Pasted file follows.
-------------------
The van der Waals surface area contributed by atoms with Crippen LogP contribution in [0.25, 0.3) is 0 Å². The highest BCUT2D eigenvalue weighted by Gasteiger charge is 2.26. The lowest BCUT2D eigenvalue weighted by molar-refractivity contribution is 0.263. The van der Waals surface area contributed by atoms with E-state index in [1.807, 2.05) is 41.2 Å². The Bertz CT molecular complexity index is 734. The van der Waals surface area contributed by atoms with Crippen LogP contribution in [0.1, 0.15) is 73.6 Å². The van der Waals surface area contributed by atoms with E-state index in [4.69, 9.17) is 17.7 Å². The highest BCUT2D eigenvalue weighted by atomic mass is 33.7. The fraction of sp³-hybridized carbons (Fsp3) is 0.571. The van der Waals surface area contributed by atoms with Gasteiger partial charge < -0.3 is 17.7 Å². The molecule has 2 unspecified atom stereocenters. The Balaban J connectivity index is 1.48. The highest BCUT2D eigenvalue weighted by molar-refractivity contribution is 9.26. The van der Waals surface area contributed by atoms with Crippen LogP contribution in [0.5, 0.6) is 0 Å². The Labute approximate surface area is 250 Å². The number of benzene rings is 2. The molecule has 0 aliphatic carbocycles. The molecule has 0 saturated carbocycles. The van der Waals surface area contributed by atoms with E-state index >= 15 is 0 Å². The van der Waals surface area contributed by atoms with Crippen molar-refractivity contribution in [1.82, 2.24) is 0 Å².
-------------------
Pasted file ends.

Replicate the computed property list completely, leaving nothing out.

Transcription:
The van der Waals surface area contributed by atoms with Crippen LogP contribution in [0.25, 0.3) is 0 Å². The highest BCUT2D eigenvalue weighted by Gasteiger charge is 2.26. The lowest BCUT2D eigenvalue weighted by molar-refractivity contribution is 0.263. The van der Waals surface area contributed by atoms with E-state index in [1.807, 2.05) is 41.2 Å². The Bertz CT molecular complexity index is 734. The van der Waals surface area contributed by atoms with Crippen LogP contribution in [0.1, 0.15) is 73.6 Å². The van der Waals surface area contributed by atoms with E-state index in [4.69, 9.17) is 17.7 Å². The highest BCUT2D eigenvalue weighted by atomic mass is 33.7. The fraction of sp³-hybridized carbons (Fsp3) is 0.571. The van der Waals surface area contributed by atoms with Gasteiger partial charge < -0.3 is 17.7 Å². The molecule has 2 unspecified atom stereocenters. The Balaban J connectivity index is 1.48. The highest BCUT2D eigenvalue weighted by molar-refractivity contribution is 9.26. The van der Waals surface area contributed by atoms with Crippen LogP contribution in [0.5, 0.6) is 0 Å². The Labute approximate surface area is 250 Å². The number of benzene rings is 2. The molecule has 0 aliphatic carbocycles. The molecule has 0 saturated carbocycles. The van der Waals surface area contributed by atoms with E-state index >= 15 is 0 Å². The van der Waals surface area contributed by atoms with Crippen molar-refractivity contribution in [1.82, 2.24) is 0 Å².